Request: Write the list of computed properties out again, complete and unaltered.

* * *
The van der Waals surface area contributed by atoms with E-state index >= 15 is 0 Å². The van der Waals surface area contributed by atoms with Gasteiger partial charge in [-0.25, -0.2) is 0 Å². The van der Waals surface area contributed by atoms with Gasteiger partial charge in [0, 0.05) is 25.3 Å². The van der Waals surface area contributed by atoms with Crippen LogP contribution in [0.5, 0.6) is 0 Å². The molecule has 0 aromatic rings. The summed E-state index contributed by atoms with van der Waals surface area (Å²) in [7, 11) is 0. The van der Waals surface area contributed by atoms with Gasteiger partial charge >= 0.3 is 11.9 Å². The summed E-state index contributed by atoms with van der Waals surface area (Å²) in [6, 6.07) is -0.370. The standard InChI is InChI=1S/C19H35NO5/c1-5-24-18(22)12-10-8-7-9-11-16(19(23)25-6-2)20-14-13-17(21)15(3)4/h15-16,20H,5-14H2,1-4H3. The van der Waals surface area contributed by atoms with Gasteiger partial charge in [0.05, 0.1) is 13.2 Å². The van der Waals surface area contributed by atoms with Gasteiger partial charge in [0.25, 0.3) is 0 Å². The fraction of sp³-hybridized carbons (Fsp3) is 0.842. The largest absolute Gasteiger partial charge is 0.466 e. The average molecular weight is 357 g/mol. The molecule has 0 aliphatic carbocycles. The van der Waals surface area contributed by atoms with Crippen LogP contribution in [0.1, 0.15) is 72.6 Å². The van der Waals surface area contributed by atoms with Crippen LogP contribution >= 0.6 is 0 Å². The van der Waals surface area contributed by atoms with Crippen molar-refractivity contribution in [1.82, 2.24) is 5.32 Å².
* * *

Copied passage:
The van der Waals surface area contributed by atoms with E-state index >= 15 is 0 Å². The van der Waals surface area contributed by atoms with Gasteiger partial charge in [-0.25, -0.2) is 0 Å². The van der Waals surface area contributed by atoms with Gasteiger partial charge in [0, 0.05) is 25.3 Å². The van der Waals surface area contributed by atoms with Crippen LogP contribution in [0.5, 0.6) is 0 Å². The molecule has 0 aromatic rings. The summed E-state index contributed by atoms with van der Waals surface area (Å²) in [7, 11) is 0. The van der Waals surface area contributed by atoms with Gasteiger partial charge >= 0.3 is 11.9 Å². The summed E-state index contributed by atoms with van der Waals surface area (Å²) in [6, 6.07) is -0.370. The standard InChI is InChI=1S/C19H35NO5/c1-5-24-18(22)12-10-8-7-9-11-16(19(23)25-6-2)20-14-13-17(21)15(3)4/h15-16,20H,5-14H2,1-4H3. The van der Waals surface area contributed by atoms with Gasteiger partial charge in [0.05, 0.1) is 13.2 Å². The van der Waals surface area contributed by atoms with Gasteiger partial charge in [0.25, 0.3) is 0 Å². The fraction of sp³-hybridized carbons (Fsp3) is 0.842. The largest absolute Gasteiger partial charge is 0.466 e. The average molecular weight is 357 g/mol. The molecule has 0 aliphatic carbocycles. The van der Waals surface area contributed by atoms with Crippen LogP contribution in [0.1, 0.15) is 72.6 Å². The van der Waals surface area contributed by atoms with Crippen LogP contribution >= 0.6 is 0 Å². The van der Waals surface area contributed by atoms with Crippen molar-refractivity contribution in [1.82, 2.24) is 5.32 Å².